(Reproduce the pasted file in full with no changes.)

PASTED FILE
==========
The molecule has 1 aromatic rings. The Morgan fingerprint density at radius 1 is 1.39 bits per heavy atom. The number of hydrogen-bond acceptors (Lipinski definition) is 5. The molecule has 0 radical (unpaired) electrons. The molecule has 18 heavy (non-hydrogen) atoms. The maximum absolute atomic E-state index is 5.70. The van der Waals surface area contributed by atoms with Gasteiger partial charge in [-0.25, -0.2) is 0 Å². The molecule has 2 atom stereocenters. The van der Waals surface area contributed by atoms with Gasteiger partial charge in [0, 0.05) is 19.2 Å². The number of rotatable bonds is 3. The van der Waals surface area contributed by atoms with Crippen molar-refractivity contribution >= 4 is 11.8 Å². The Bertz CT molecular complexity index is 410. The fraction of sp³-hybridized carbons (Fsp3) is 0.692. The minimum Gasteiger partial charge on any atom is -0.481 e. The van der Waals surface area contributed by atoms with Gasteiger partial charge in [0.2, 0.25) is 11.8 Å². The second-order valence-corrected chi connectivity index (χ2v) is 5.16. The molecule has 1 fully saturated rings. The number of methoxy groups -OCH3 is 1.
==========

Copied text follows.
The molecule has 1 aromatic rings. The Morgan fingerprint density at radius 1 is 1.39 bits per heavy atom. The number of hydrogen-bond acceptors (Lipinski definition) is 5. The molecule has 0 radical (unpaired) electrons. The molecule has 18 heavy (non-hydrogen) atoms. The maximum absolute atomic E-state index is 5.70. The van der Waals surface area contributed by atoms with Gasteiger partial charge in [-0.25, -0.2) is 0 Å². The molecule has 2 atom stereocenters. The van der Waals surface area contributed by atoms with Gasteiger partial charge in [0, 0.05) is 19.2 Å². The number of rotatable bonds is 3. The van der Waals surface area contributed by atoms with Crippen molar-refractivity contribution >= 4 is 11.8 Å². The Bertz CT molecular complexity index is 410. The fraction of sp³-hybridized carbons (Fsp3) is 0.692. The minimum Gasteiger partial charge on any atom is -0.481 e. The van der Waals surface area contributed by atoms with Gasteiger partial charge in [0.2, 0.25) is 11.8 Å². The second-order valence-corrected chi connectivity index (χ2v) is 5.16. The molecule has 1 fully saturated rings. The number of methoxy groups -OCH3 is 1.